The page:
Michael Jackson and Bubbles 1988

We both liked Jeff Koons’  porcelain Michael Jackson and Bubbles, his chimpanzee,  in white and gold. Seeing Koons’ name reminded me of the hallucinations i had in the High Dependency Unit (HDU; dependant on care not on drugs) following my heart attack last August after I came off the ventilator.

Memoir extract from Chapter 28 of Woman in a White Coat

Continue reading A Great Weekend in Oslo, Norway, and a Visit to The Astrup Fearnley Museum

Matisse in the Studio at the Royal Academy, London

Matisse in the Studio exhibition open until November 12th 2017

Aren’t we Londoners lucky? Just one great exhibition after another.

I liked best the photographs of Matisse (1869-1954)  in his studio surrounded by the myriads of objects he had collected over a long life time.  Of the original objects on display I most liked the Moroccan table and the little ivory figurines from Africa. The enormous African masks were intriguing and terrifying.

Matisse surrounded by his collected objects
Set of Matisse drawings

I have mixed feelings about his paintings but I love his drawings. The shop had a collection of reproductions on sale – at £198 a bit outside my price range!!

Goodies in the Royal Academy shop

 

Lots of theme based artefacts in  the Royal Academy Shop  including jugs and cups based on Matisse’s collection.

 

 

BP Portrait Award 2017 at the National Portrait Gallery, London

BP Portrait Award 2017
One of my favorite images – Honest Thomas by Alan Coulson

In an interesting collection of portraits submitted for the BP portrait Award 2017 by contemporary artists I was surprised to find that only one portrait was abstract, all the rest were figurative representational images. Though I liked many of them most were too ‘photographic’ for my taste.

Cecilia by Madeline Fenton

 

I always enjoy the BP Portrait of the Year exhibitions though I rarely agree with the judges’ verdicts!!

 

Canaletto and The Art of Venice at the Queen’s Gallery, Buckingham Palace

Also with paintings and drawings by his contemporaries

Another fascinating exhibition of paintings and drawings from the Queen’s own collection.

I can take or leave Canaletto’s paintings – they all look too similar to me and too yellow – nothing like the colourful Venice of my memory – but I loved his drawings – especially the early designs for the theatre., where he started his career. His drawings show his great sense of humour as well as his compassion.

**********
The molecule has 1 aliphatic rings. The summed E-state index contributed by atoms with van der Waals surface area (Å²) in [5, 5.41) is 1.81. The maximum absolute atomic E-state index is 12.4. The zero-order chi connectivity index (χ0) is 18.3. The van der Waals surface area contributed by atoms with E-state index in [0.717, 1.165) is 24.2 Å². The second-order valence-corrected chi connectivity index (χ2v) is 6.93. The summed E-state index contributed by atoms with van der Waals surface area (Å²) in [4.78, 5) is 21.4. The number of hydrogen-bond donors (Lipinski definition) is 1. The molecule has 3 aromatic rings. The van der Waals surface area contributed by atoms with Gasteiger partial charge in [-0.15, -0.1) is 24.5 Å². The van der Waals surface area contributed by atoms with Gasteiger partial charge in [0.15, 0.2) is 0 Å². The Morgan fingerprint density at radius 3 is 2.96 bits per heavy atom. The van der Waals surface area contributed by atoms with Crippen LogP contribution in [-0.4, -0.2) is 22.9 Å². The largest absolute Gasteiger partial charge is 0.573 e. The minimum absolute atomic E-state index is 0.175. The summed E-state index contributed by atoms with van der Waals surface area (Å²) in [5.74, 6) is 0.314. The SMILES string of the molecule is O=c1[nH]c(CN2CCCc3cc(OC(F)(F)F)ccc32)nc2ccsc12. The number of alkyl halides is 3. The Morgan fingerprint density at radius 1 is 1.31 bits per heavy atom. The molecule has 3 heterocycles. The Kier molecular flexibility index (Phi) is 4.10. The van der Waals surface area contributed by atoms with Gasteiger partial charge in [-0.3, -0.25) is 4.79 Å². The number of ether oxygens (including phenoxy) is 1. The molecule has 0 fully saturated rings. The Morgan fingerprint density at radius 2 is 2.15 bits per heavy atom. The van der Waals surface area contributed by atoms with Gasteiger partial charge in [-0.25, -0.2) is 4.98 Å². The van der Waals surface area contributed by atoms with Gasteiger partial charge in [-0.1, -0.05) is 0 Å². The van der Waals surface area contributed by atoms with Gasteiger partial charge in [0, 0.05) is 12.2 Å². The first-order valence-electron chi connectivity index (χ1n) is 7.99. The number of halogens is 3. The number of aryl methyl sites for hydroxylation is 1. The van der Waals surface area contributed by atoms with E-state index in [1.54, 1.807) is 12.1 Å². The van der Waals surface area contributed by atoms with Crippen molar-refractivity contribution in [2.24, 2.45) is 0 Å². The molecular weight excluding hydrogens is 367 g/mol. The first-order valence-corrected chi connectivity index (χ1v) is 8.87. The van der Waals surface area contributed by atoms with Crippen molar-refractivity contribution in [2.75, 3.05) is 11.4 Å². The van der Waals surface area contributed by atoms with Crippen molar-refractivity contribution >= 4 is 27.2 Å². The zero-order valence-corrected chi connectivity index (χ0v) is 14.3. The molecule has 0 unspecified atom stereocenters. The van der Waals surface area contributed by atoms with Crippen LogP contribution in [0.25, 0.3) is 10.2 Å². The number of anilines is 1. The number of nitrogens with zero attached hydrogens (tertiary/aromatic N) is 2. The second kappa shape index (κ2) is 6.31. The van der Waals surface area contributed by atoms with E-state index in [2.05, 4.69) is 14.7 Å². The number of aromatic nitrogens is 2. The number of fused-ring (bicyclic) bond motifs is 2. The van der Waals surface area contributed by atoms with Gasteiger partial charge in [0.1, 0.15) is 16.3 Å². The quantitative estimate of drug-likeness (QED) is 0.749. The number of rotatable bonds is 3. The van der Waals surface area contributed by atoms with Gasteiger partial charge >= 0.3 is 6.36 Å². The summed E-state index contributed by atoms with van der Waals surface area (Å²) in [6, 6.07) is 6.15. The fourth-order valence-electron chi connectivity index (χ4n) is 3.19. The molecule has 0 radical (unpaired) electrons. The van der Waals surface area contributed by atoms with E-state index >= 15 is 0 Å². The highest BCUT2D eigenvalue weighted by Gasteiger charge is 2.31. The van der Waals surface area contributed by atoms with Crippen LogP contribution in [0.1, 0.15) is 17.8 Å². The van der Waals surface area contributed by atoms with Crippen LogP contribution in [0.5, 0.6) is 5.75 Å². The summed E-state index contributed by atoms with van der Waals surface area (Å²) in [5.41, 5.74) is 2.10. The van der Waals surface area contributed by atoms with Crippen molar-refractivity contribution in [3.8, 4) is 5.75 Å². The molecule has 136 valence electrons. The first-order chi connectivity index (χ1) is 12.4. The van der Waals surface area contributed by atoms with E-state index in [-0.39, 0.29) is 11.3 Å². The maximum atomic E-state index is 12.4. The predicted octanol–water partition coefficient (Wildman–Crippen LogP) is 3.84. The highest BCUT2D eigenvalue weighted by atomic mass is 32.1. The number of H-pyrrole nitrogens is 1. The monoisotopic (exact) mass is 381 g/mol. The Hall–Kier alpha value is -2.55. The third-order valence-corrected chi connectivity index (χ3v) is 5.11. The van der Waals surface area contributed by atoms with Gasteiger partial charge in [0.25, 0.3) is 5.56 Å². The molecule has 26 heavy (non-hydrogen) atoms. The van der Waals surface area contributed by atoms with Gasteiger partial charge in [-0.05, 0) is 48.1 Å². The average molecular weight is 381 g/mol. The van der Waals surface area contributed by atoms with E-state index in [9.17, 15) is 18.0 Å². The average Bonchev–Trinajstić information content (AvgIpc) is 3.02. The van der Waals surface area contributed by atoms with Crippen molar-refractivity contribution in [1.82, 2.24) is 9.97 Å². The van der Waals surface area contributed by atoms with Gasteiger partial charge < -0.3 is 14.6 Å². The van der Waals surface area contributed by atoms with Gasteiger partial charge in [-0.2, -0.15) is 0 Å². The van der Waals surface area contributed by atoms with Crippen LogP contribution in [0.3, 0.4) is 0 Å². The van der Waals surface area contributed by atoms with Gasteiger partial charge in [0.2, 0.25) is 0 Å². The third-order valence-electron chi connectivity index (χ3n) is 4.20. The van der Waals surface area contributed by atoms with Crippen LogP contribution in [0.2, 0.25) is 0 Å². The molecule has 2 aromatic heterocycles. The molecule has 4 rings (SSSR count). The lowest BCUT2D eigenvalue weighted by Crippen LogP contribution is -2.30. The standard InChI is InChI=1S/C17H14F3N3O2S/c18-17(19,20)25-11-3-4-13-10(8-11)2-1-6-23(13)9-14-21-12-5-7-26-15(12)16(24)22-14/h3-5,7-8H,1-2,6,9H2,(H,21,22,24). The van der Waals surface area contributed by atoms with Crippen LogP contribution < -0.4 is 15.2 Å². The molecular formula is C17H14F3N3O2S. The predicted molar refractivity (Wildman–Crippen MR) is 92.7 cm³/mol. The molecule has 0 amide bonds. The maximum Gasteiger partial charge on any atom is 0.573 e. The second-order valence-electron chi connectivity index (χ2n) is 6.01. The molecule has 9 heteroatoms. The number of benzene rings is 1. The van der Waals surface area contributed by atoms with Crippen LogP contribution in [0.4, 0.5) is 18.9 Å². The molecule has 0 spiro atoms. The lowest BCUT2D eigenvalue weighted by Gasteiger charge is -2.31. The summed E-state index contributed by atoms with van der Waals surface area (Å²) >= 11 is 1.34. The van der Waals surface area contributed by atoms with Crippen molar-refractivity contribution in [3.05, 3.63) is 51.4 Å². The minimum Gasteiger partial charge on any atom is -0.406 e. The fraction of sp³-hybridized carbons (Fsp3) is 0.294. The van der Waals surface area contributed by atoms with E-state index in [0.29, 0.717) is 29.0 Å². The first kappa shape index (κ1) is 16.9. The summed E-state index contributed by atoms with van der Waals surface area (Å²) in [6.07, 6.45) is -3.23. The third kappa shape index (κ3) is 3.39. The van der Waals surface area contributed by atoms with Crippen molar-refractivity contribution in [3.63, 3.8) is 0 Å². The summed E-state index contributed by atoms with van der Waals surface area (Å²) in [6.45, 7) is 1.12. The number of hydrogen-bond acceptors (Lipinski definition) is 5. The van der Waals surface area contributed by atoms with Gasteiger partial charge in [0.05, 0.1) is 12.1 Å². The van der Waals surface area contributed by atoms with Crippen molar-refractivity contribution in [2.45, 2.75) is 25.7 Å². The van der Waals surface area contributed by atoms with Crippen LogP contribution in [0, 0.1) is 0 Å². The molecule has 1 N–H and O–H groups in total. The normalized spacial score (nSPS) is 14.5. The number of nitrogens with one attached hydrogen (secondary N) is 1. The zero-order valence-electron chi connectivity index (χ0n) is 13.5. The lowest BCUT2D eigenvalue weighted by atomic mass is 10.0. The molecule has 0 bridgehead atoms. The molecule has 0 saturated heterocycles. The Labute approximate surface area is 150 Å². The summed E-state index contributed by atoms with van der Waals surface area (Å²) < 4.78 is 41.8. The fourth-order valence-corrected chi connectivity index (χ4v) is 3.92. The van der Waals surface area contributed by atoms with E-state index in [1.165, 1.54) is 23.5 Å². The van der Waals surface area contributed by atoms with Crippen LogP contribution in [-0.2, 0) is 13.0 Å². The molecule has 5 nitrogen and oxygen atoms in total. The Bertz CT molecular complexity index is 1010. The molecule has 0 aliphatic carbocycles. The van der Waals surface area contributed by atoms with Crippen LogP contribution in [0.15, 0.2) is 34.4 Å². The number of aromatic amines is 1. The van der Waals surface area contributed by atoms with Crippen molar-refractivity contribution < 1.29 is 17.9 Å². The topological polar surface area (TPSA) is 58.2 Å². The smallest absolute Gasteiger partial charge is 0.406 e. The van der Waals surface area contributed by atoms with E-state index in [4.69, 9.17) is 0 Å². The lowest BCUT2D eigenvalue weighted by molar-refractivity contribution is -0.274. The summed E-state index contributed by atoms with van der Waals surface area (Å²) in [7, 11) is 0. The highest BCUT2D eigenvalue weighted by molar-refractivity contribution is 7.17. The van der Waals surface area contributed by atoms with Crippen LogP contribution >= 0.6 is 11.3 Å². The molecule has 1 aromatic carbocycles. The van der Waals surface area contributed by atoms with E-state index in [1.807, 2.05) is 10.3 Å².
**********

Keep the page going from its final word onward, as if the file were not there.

A view of the Rialto

His paintings and drawings of Venice would have been a must for wealthy Englishmen making their Grand Tour.

Interesting drawings and paintings by his contemporaries included some by Sebastiano and Marco Ricci, Francesco Zuccarelli, Rosalba Carriera, Pietro Longhi and Giovanni Batista Piazzetta.

We have George III to thank for the collection. He bought Joseph Smith’s entire stock for £20,000 in 1762 – some 15,000 books, 500 paintings, drawings etc.

I personally prefer Canaletto’s paintings of London and its surroundings, carried out during his repeated visits to England 1746-1755, but obviously not included in this exhibition.

Giacometti at Tate Modern

The long thin sculptures we associate with Giacometti

Another interesting retrospective of Giacometti’s work, though I preferred the exhibition of his portraits at the National Portrait gallery with lots more paintings and a broader view of his oeuvre. You can’t get very close to his small elongated sculptures and from the distance you are kept from them it’s hard to distinguish one from another

Most of the exhibits were sculptures – a surprising number of lifelike  heads in the multitude in Room 1, as well as some of his signature long thin sculptures. Once again I was frustrated by having the titles of everything so far from the objects.

The enormous double life-size sculptures in the last room were amazing but one of the best things in the exhibition was the film about him, showing the amazing care with which his clay figurines were made – his hands darting rapidly from eyes, to crown and to mouth, modelling with fingers, knives or modelling tools.

The Giacometti posters against a backdrop of the River Thames and St Paul’s

For some reason, the coffee on the exhibition floor is always better than that in the downstairs café and the view from the balcony of the 3rd exhibition floor is stunning.

 

Always lots of merchandising!!

Looking around gallery shops is always a pleasure, though we might buy a couple of things for the grandchildren, rarely for ourselves. We have accumulated too many things!!